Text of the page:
The city's Democratic Party chief, U.S. Rep. Bob Brady, rarely says anything negative about his compadres in public life, at least to reporters. It's one of the principles that have kept him in power the last 25 years.
So we were surprised to hear this comment to The Inquirer's Washington correspondent, Jonathan Tamari, who asked Brady on Thursday about Election Day problems.
"We had minimum problems, other than the provisional ballots that our commissioner screwed up, but she can't screw it up no more," Brady said.
The clear reference was to City Commissioner Stephanie Singer, who was unceremoniously dumped as the city's election chief Wednesday by the two other commissioners, Republican Al Schmidt and Democrat Anthony Clark, who made themselves cochairmen.
Whether anybody "screwed up" provisional ballots is questionable. We haven't heard of a single polling place that ran out of provisional ballots on Election Day, despite a panicky court filing in midafternoon by Democratic lawyers seeking emergency-ballot deliveries to all 1,687 divisions in the city. The list was eventually pared down to 91 divisions, and when the ballots arrived late Tuesday afternoon, 26 polling places said they weren't needed and sent them back.
While the three elected commissioners oversee city elections, the nuts-and-bolts machinery is still run, capably, by the civil service staff assembled by Marge Tartaglione, who ran the office for 36 years (minus a four-year period when she was not the commissioners' chair) until Singer beat her in last year's Democratic primary. Whatever happened on Election Day, Brady's comment signals Singer may have a rocky road to reelection in 2015. - Bob Warner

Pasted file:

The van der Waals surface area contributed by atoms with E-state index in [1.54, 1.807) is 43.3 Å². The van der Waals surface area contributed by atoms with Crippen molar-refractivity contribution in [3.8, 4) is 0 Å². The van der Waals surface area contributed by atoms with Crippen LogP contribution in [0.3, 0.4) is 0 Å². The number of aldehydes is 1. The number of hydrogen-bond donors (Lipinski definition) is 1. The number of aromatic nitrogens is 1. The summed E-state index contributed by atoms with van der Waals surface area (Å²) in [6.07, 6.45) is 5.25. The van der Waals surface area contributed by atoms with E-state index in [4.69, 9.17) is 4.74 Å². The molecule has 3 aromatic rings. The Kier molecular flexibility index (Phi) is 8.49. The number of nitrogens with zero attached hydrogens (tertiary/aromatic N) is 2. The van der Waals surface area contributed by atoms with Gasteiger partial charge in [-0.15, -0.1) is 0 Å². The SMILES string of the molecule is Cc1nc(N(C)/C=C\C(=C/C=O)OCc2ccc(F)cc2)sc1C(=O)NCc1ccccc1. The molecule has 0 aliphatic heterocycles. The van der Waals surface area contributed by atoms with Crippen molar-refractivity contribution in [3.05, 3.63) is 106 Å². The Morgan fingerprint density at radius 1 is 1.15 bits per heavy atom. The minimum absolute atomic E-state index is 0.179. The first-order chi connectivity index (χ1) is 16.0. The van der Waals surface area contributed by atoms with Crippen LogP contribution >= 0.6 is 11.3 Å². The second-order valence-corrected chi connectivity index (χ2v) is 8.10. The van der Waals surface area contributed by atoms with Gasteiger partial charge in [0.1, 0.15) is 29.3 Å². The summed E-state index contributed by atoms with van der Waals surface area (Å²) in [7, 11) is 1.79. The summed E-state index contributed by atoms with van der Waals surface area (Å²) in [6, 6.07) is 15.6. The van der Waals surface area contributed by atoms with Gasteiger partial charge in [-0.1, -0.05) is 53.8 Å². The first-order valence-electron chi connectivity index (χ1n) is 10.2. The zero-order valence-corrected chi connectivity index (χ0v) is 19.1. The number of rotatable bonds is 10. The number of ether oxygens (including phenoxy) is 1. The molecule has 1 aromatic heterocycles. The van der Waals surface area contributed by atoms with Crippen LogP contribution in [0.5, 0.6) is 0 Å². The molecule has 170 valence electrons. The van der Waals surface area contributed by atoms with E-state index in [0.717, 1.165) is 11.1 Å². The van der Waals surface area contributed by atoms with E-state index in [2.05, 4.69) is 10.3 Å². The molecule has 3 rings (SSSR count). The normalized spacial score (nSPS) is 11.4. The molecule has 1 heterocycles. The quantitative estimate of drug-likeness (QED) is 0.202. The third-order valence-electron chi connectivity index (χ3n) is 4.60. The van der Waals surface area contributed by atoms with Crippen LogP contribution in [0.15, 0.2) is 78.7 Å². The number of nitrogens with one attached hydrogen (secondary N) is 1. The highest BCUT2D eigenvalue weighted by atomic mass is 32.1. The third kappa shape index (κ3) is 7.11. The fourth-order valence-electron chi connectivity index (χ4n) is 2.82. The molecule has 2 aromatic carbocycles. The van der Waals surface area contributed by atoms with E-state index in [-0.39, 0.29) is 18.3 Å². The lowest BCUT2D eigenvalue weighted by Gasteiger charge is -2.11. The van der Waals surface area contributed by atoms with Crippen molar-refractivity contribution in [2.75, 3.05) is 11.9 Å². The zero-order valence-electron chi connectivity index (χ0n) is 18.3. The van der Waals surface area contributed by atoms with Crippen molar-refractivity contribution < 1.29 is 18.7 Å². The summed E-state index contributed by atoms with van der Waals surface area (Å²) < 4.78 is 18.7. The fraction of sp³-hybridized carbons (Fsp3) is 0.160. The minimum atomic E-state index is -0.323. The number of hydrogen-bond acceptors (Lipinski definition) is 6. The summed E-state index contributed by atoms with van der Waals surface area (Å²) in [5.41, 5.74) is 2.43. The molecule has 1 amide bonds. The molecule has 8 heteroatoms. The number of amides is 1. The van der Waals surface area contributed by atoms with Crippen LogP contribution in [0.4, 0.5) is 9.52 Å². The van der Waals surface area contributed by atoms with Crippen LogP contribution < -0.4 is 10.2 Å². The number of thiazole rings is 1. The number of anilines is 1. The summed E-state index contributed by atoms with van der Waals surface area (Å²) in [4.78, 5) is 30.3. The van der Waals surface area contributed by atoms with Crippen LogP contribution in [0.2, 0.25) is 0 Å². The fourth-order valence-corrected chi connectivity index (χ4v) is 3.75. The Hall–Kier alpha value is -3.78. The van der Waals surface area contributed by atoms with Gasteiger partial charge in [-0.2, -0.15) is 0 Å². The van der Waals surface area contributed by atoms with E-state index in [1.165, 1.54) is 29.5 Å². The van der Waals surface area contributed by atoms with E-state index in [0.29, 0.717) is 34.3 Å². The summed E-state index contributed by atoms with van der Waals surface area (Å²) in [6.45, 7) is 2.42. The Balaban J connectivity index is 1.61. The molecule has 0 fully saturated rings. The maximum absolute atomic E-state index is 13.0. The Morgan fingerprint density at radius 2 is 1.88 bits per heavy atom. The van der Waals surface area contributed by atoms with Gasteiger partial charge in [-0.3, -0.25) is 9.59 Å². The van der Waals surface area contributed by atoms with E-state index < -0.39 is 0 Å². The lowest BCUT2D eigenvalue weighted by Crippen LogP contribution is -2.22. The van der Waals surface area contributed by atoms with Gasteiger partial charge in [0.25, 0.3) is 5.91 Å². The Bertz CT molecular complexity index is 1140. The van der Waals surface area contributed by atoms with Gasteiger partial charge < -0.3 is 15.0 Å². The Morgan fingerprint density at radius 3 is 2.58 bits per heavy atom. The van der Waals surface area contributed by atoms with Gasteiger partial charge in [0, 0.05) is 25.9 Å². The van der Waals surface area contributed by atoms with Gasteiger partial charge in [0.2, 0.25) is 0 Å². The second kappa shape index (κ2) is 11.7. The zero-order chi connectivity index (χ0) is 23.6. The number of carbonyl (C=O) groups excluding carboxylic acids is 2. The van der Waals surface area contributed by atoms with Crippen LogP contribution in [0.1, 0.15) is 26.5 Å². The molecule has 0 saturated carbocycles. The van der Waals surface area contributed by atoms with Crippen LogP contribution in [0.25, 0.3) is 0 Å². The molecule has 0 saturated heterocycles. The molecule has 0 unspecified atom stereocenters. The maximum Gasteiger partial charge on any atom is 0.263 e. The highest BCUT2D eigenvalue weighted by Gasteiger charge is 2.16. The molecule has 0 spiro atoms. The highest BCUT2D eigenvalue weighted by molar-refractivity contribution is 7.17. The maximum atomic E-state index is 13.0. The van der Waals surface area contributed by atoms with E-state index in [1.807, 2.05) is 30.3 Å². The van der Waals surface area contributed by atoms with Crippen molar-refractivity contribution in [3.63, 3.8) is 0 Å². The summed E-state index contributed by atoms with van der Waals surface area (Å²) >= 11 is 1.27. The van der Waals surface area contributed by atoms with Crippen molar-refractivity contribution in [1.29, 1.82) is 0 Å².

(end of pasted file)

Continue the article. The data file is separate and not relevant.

One voter forced to cast a provisional ballot Tuesday was the city's Parks and Recreation commissioner, Michael DiBerardinis, who went to his polling place in Port Richmond and was told that his name wasn't in the poll books, though he'd lived in the same house for 20 years. Somehow, voting records had him living at his daughter's address.
"I got moved to another address - and I didn't move," he said. "I was nuts. I went berserk."
He ended up voting on a provisional ballot - a paper ballot that goes into a separate envelope, to be opened and counted later if the voter is found to be properly registered.
Typically there are thousands of provisional ballots cast in a general election in Philadelphia - some 8,800 were counted after the last presidential election in 2008, according to the city commissioners. Sometimes they result from mistakes in the poll books, other times because confused voters show up at the wrong polling place. Under the state's new voter ID law, suspended for this election, they'll be used in future elections for voters who are in the poll book but don't have a valid form of photo ID.
There's no provisional ballot count yet available for last week's election, but the Committee of Seventy and Democratic Party workers complained that the numbers were extraordinarily high. All three of the city commissioners have promised a thorough investigation.